One of the parts of my job is answering questions from the public, usually enquiries for information about little-known artists, though I have also tracked down catalogues so obscure even the British Library doesn’t have them, and am currently hunting for information about a 19th century engraver. These enquiries are one of the most enjoyable and infuriating parts of my job, and they can also be very time-consuming and involved. I thought it would be interesting to show exactly how I go about finding information, especially as sometimes all I have is a name, not even a nationality or approximate date.
My initial starting point is always the National Art Library’s catalogue, though with most enquiries there is very little information available. One of the times I have found books about the artist I’ve been looking for they were both in Spanish, internet translaters and a Spanish-speaking colleague are both very handy. Then I look in Allgemeines Künstlerlexikon Online , the world’s largest artist’s biographical dictionary. This has made me very good at desciphering information in German, though less obscure artists sometimes have a translated English entry. AKL normally gives fairly accurate birth and death dates, type of artist, country and maybe a city within that country.
For 19th century artists, especially male artists, the records of the Royal Academy are a very resource. I use the book version, by Algernon Graves, which lists all the paintings in the RA’s annual winter and summer exhibitions, giving the painter’s name, address given to the academy, title of painting and year exhibited. However, this this can occasionally be confusing, as exhibiting a picture at the RA was not the same thing as being a member of the RA, a Royal Academian. For that the artist had to be elected by their peers after another member had died or retired. Also, until after 1900 only two women were members of the RA, and most exhibteres were men.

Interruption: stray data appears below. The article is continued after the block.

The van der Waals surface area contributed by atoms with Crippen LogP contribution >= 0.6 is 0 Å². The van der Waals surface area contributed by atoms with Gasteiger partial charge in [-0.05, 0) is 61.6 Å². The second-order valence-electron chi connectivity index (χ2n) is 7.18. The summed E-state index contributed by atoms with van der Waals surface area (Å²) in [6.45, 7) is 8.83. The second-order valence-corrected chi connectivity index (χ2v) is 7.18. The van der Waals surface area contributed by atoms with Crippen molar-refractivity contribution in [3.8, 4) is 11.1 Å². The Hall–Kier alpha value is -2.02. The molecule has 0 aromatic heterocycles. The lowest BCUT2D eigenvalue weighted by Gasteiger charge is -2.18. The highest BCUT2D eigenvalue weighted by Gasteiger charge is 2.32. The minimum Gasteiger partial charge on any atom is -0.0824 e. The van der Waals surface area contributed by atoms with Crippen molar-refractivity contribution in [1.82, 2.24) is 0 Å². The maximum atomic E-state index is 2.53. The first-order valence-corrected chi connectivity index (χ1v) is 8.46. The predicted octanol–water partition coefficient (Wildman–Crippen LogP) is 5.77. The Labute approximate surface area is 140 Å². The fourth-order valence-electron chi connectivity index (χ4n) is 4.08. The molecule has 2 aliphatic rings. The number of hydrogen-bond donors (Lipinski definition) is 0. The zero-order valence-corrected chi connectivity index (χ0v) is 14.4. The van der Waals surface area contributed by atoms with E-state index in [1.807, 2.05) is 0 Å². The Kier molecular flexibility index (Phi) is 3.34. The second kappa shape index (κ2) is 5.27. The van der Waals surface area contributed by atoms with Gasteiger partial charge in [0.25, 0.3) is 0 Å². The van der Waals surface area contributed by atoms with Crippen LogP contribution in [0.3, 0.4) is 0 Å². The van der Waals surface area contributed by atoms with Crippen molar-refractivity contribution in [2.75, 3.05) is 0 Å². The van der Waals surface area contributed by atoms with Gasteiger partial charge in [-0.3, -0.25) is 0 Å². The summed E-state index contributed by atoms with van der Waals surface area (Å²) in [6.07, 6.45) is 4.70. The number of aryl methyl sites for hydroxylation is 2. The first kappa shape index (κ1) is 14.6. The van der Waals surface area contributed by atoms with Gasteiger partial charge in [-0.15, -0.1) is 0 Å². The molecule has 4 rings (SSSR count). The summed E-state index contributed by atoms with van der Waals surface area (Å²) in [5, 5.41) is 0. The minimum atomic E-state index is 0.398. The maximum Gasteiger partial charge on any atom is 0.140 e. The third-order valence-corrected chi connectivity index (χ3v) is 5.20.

For women artists there are some good separate resources, such as the Dictionary of Women Artists: an international dictionary of women artists born before 1900, as well as several versions covering more contempoary women artists. There also exist several good dictionaries of black artists, including the St James Guide to Black artists. later artists can also often be more easily traced through the internet and the NAL artist information files, I think because of this all artists I have been asked to find information about have been born before 1900.
From here it really depends what sort of information I’m looking for, but one site I use a lot is Free BMD, which has a free database of most church records in England, very useful for finding basic information, especially if the artist being reasearched has an unusual name. In the best cases, it has given me an exact birth and death date, and the county those were registered in. The marriage records also give the woman’s surname, though not first name, useful in family history related enquiries.
Another of my favourite resources are old Post Office and commercial directories. Though the NAL doesn’t have complete runs it does have a large number of directories going back as far as the late 18th century, and covering many areas of Great Britain. If there is an artist’s address in a Royal Academy submission then I can follow it up in the directory, to find out exactly how long the artist lived there. I can also look up artists in the trades section of the directory to find out where they lived, this also applies to arts related professions such as engravers and architects. The directories themselves are absolutely fascinating, full of useful information such as post office rates, train timetables and even descriptions of many of the towns and villages included.
Something I haven’t used much yet but keep meaning to investigate properly is Archives Hub, which brings together archives from England, Scotland and Wales, and looks like a really useful tool for all sort of enquiries, not just artist based ones. These are not all the resources available by any means, however they are the ones I use most often, and are an excellent starting point. Enquiries are an important part of my work, and most of the ones I carry out are of such a specific nature that I thought it might be interesting for other people working with information to see how I go about finding information from many sources to try and build up a detailed picture of an artist’s life.